Thursday, December 16, 2010

I was really good at being angry.

I set aside my earlier efforts at writing a longer Shadow story because I just wasn't getting anywhere with plot development. The level of coherence you need to tell a novel-length story just wasn't happening, and I hoped that when things slowed down over the winter I'd be able to string better thoughts together. And at last, some plot elements are beginning to peek out from my subconscious and wave at me timidly.

But the earlier efforts just took the form of essays, giving depth to the backstory of Shadow, the main character. Shadow is a half-mad desert hermit, and his earlier life ... looks a lot like mine. So the essays are basically meditations on things that happened to me when I was much younger.

This is one of the milder ones.

I Was Really Good at Being Angry

Sometimes it seems like it's all about Viet Nam.

No, I've never been to Viet Nam. I don't actually even know many people who've been there, though I notice that as years pass the number of people claiming to seems to be on the rise. Funny, that. I was around during the war, and back then even the guys who'd been there would deny it. Now the lies go the other way. Everybody has forgotten what a horror show that war was, and how useless. Everybody, I suspect, except the ones who really were there.

But anyway – Viet Nam. See, in the late sixties and early seventies there was this war, and nobody seemed to know why there was this war, or even exactly where it was. Commie-haters would go on and on about why Viet Nam was so important. All I knew was that it was vital not to get into conversations with those people, because hitting them was wrong and sometimes punishable by law.

See, the only really important thing about Viet Nam was that there was still a military draft. So while it was possible and even encouraged to enlist in the army, it wasn't necessary for you to enlist in order to end up in Viet Nam. All you really needed was bad grades in school and no pull. I met both criteria brilliantly.

My older brother joined the Navy. But then my brother was a genius, as he must have told me a thousand times. A real technical nerd. He loved radios. The recruiter promised him that the Navy had lots and lots of radios, and that he'd have no trouble learning things about radios he'd never even be allowed to talk about. And navy guys mostly didn't go to Viet Nam. Well, it turned out a lot of navy fliers did, and all too many stayed there forever. But tech nerds? Not so much. So it sounded good to him for that reason, too. But mostly it was the radios.

My brother's problem was that it turned out he actually was a genius. In another family he'd have ended up in Princeton or something. But Navy geniuses don't get to play with radios. They sent him to a school where he learned how to operate nuclear reactors, and then they put him in a submarine that didn't come up for three months at a time. At that point my brother set his genius to developing strategies for getting the hell out of the Navy. The recruiter did get one thing right, though – he wasn't allowed to talk about it afterward.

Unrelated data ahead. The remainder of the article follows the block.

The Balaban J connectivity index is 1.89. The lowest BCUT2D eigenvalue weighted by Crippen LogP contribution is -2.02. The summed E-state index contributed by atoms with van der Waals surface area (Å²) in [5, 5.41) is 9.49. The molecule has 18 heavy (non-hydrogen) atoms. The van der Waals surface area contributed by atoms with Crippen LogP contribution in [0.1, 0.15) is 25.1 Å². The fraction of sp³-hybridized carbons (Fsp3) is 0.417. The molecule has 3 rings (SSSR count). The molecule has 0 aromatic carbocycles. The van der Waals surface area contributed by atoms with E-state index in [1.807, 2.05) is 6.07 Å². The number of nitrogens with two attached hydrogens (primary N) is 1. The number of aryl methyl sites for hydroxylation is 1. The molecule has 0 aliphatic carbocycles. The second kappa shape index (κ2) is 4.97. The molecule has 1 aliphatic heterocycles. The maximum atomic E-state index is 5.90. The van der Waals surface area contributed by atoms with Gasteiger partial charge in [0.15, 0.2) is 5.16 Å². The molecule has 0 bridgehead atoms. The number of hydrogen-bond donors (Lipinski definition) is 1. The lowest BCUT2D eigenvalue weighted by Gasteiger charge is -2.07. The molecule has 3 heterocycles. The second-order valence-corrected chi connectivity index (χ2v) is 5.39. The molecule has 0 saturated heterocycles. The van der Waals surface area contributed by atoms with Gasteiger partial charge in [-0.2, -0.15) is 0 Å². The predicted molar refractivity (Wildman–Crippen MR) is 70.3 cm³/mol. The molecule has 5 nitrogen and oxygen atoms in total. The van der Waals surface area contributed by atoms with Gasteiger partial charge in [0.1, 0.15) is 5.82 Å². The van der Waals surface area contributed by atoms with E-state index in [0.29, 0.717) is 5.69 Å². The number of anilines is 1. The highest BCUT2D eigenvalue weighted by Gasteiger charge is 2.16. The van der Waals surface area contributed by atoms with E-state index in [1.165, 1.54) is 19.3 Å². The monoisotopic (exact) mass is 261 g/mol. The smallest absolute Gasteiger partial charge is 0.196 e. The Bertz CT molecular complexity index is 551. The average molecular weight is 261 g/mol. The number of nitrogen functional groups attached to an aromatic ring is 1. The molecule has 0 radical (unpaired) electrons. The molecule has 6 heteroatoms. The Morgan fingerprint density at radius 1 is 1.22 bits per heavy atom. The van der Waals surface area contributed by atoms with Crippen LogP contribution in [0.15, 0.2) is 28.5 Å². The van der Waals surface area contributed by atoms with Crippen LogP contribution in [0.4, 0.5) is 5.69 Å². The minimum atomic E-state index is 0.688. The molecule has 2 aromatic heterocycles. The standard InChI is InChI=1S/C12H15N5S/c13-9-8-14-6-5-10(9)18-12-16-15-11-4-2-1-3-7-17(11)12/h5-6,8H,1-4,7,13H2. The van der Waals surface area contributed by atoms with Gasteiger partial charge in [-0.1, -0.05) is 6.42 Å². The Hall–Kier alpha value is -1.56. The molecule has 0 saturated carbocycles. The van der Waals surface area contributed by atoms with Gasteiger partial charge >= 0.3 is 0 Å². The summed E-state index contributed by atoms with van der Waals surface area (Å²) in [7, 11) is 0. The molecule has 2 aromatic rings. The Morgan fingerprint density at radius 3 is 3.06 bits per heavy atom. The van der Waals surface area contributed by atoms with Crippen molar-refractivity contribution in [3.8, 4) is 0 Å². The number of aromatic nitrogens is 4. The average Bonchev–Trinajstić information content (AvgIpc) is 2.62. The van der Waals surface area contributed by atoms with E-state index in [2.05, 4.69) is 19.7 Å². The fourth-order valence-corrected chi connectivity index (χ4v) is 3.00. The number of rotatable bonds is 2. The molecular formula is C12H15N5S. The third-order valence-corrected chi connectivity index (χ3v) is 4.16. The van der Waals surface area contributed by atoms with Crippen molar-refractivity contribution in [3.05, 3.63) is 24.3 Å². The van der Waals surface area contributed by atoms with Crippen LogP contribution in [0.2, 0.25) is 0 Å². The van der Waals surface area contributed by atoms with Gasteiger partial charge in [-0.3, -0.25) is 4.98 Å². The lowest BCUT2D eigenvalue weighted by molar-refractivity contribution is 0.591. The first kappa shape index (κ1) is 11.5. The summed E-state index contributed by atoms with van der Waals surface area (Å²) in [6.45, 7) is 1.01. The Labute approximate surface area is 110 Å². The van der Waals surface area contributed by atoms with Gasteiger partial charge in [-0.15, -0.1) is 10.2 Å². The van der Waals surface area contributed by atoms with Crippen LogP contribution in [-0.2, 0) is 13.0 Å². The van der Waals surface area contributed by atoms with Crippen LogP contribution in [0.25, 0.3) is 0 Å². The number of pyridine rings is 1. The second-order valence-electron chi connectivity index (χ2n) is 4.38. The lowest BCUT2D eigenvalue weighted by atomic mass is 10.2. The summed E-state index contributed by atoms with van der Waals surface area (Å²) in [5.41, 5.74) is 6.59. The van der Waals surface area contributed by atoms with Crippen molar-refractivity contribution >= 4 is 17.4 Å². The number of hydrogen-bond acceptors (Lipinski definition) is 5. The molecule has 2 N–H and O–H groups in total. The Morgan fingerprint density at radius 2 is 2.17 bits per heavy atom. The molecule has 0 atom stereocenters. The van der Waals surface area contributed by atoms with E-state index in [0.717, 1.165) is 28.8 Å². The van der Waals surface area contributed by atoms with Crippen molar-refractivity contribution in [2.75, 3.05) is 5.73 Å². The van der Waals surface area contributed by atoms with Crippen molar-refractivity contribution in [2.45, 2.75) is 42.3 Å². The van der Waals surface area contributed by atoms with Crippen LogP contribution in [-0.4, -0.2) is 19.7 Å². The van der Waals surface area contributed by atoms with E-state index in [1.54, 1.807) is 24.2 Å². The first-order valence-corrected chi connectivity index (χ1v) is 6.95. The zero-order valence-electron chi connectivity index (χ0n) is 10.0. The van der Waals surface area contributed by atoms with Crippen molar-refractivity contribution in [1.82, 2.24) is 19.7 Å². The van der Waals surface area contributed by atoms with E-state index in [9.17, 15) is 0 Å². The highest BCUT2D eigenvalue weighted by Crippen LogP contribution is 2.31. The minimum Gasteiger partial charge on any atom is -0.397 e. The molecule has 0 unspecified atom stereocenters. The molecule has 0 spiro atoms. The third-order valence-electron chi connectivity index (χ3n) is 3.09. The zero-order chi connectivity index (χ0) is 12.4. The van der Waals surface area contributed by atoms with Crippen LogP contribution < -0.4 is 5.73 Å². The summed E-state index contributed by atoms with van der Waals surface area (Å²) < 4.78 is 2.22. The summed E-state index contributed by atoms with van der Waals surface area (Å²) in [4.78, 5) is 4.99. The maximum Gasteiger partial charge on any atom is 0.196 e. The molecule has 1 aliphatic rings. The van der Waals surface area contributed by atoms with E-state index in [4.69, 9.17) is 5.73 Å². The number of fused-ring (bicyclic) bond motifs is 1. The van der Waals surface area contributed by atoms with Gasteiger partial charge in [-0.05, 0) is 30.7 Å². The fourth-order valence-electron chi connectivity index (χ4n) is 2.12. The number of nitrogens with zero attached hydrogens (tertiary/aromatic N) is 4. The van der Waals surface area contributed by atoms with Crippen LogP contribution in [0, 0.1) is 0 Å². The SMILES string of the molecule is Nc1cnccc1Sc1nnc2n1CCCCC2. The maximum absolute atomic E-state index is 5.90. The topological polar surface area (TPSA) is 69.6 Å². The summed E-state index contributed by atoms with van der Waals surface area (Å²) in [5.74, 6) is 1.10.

Me? Not so genius. My grades were in the toilet. Nobody in my family had ever been to college or ever seemed likely to. Certainly I wasn't going to.

I thought about it for a long time. This was the problem – I was going to be drafted, and when I got drafted I was going to go to this place called Viet Nam, which I wasn't even sure where Viet Nam was and certainly wasn't mad at anybody there. But when they sent me, I'd go. And when people there tried to kill me, I'd try to kill them right back. I knew this.

I knew it because, even though I was afraid of little brown guys with black pajamas and outlandish rifles, I was even more afraid of my own government. So when they sent me there, I wouldn't run off to Canada or pretend to be queer, or anything like that. I'd just go. Because I was afraid not to.

I thought about that, as I said, for a long time. The more I thought about it, the more angry I got. I got really angry. Back in those days, I was good at being angry. But it didn't help at all.

Finally I did something proactive. I learned how to type. I actually took two classes in typing: guys were allowed to, but in both classes I was the only guy there. Speaking of being queer – I got called that a lot during that period. But I figured, how many guys know how to type? You don't hear about the ones who can, getting shot at very much. There was another reason, of course. I wanted to be Ernest Hemingway when I grew up and my longhand sucked. But mostly it was Viet Nam.

The typing thing didn't keep me out of the war. That was something else. But later, the typing thing helped a hell of a lot. Hey, how many guys know how to type?

You ever notice how, now, everybody knows how to type? Heh.

It's kind of ironic, if you hold it in just the right light. As much as any other single thing, my future career was determined by the fact that I was afraid not to go to Viet Nam.


MamaLiberty said...

Ok guy, the hook is set.

There had better be more worms on this line...


Love, MamaLiberty

Joe in Reno said...

Seems to me most novels are really just linked and edited essays. Sometimes the not particularly linear ones are really good. For instance Zenna Henderson's "The People".